Developing software for the automotive industry is quite a challenging and long process. Before you start working on an app, you need to conduct a thorough market analysis in order to understand the current trends and assess the potential risks.

    Market analysis

    It is essential to analyze off-the-shelf solutions and evaluate all their pros and cons. Personally, we are always in favor of custom-built software. First, tailor-made solutions are created to meet the needs of a concrete client, so you can be sure that the app will fit you perfectly and work correctly alongside the car’s existing software and hardware. Second, made-to-order software is usually more cost-effective in the long run.

    Once you have carried out the necessary technological and market research, you need to reflect on the app concept: how it will work, what specific purpose it is created for, who it is created for (drivers, businesses, passengers, etc.), and more. It is important to consider each of these aspects carefully while not forgetting the company’s resources.

    To ease the process, you can turn to our top-notch Business Analysts, who will assess all the issues, risks, and advantages in order to provide you with the solution that suits you best. By entrusting the task to a specialist, you gain a huge benefit: you either save time and effort or can be sure you will get the trendiest app.

    After the preliminary research has been done and a blueprint has been drawn up, the development team will get down to work.

    Development team

    Many developers can build an ordinary app for a car. But only the most skilled can develop an app that works well with the built-in systems, ensures hardware and software connectivity, and enables connections to third-party APIs.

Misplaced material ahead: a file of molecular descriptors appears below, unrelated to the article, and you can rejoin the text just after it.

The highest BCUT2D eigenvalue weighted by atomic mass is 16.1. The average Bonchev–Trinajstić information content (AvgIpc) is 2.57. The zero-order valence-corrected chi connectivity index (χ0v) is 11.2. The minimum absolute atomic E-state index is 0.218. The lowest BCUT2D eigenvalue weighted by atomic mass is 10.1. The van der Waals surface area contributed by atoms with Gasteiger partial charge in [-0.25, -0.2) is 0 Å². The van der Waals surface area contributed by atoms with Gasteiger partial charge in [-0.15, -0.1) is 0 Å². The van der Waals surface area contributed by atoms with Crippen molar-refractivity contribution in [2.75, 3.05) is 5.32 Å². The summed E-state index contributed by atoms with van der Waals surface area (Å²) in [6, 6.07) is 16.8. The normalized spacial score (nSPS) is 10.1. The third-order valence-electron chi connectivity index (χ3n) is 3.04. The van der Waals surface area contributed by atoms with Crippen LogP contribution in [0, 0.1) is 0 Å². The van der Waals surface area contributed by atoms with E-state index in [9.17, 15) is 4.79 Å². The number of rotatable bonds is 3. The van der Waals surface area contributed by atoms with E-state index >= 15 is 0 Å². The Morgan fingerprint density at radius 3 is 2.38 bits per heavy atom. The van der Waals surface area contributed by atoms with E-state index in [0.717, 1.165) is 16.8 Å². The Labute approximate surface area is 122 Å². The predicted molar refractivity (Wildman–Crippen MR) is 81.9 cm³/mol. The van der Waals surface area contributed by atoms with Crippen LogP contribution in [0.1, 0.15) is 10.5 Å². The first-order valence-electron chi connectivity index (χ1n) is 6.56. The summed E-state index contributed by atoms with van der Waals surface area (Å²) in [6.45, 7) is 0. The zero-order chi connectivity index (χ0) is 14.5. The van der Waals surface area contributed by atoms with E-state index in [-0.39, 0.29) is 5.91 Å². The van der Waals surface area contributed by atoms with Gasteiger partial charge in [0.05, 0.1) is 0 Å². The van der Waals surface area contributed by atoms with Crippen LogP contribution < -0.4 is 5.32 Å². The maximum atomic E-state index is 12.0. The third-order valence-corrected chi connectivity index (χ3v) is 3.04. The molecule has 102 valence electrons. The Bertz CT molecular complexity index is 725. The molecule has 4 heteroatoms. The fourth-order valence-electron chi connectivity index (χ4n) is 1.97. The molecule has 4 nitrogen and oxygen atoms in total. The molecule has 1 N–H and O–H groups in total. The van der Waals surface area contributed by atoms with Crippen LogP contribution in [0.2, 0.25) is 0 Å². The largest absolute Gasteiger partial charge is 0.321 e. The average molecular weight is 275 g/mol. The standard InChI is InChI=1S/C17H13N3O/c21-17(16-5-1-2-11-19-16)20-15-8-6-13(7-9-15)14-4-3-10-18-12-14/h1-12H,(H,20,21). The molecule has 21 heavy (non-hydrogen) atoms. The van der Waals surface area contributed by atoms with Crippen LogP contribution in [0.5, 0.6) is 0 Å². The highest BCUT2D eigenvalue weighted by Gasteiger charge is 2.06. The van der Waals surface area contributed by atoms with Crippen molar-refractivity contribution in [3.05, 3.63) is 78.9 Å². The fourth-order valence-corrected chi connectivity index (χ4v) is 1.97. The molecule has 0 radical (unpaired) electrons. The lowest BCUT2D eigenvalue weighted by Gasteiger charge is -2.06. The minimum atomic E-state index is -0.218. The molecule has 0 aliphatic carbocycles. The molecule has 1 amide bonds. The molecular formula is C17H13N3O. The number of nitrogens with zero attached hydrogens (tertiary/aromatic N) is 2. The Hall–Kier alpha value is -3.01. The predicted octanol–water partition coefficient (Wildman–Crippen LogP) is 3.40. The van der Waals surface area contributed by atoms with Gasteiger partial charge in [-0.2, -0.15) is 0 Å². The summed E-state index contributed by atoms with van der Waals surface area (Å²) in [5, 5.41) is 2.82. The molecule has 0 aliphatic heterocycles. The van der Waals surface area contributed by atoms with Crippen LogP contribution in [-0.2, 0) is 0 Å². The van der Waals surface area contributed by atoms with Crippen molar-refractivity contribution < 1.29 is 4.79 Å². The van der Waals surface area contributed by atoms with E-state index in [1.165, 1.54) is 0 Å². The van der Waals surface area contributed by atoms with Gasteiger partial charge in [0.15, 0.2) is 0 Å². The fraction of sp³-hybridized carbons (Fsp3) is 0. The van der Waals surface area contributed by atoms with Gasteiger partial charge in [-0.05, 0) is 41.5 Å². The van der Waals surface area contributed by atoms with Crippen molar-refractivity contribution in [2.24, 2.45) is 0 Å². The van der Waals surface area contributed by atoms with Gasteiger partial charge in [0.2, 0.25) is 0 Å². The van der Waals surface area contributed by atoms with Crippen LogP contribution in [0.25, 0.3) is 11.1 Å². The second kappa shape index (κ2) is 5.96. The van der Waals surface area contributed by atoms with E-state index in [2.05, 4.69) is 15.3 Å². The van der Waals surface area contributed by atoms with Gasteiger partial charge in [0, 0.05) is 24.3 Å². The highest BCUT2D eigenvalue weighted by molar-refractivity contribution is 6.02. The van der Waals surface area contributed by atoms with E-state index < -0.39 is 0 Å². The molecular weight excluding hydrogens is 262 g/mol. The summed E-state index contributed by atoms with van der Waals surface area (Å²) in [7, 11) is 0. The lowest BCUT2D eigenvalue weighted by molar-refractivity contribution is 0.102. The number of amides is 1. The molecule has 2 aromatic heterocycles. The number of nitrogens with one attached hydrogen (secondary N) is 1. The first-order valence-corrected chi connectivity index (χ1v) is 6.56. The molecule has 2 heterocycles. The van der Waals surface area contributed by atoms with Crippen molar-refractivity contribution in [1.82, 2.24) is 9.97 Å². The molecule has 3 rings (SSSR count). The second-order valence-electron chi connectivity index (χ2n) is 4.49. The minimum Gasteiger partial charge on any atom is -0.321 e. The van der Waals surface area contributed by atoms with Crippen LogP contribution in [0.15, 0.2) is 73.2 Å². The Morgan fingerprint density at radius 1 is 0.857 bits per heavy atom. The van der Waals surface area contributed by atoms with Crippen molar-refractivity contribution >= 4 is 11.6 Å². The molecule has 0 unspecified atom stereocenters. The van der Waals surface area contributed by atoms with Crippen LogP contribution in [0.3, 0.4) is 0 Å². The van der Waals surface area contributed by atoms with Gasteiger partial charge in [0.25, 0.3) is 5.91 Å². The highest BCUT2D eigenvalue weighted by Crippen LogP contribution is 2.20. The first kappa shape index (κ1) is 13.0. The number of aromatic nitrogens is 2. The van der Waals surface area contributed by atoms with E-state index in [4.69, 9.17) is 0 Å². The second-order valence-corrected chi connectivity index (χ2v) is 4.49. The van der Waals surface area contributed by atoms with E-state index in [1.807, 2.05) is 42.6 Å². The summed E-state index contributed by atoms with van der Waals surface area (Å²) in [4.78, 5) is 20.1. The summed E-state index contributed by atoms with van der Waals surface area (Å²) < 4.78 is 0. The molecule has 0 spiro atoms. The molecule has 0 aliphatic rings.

At EffectiveSoft, we have gathered talented engineers who can handle a project of any complexity. Our experienced IoT software developers will be glad to help you find the solution that will lead you to the best possible outcome.

    When developing automotive IoT solutions, developers must pay close attention to all the aspects of the system they build. This includes choosing the most appropriate tech stack.

    Tech Stack

    There is a huge variety of IoT apps in the automotive industry. To choose the best languages and technologies to apply, it is mandatory to consider the software’s specifics. Therefore, we recommend approaching this question individually. Contact our software development company to learn which tech stack suits your app.

    UX requirements

    The app interface for cars should be as simple and clear as possible to avoid distracting the driver. Therefore, we suggest that you entrust this job to experienced UX designers to be sure your solution meets the requirements and offers a delightful user experience.

    Security and QA

    Security is one of the most challenging aspects of implementing IoT technologies in the automotive industry. Today’s car is no longer a stand-alone machine but one part of an entire ecosystem that encompasses smartphones, autonomous driving infrastructure, cloud services, and more. With poorly protected systems, cars can become dangerous weapons in the hands of cybercriminals. Security lapses can cost users data leakage, loss of control over the system, and even their lives.

    When building a security system, engineers should approach the issue from the perspective of “how the system will react when an attack occurs”, not if. To protect all a system’s weaknesses, it is essential to calculate all the paths that cybercriminals will follow.

    To ensure network and app security, several basic precautions must be taken:

    • Use only a trusted computing base.
    • Ensure the confidentiality and integrity of all network communications.
    • Secure the system against unauthorized access.
    • Ensure that the app cannot affect the host operating system.

    Naturally, this is only a small part of what it takes to launch a secure app. Merely taking security measures is not enough; it is also crucial to thoroughly test the system. Our software QA services are perfectly suited for this task.


    IoT software is becoming an integral part of modern machines. This is easily explained by the numerous advantages it offers: improved machine maintenance, a clear picture of the transportation process, road safety, an improved in-vehicle experience, and many more.

    If you wish to build an automotive IoT app to keep up with the digital transformation in the automotive industry, drop us a line. Our experts will consult with you about the most efficient way to reap the benefits of automotive IoT.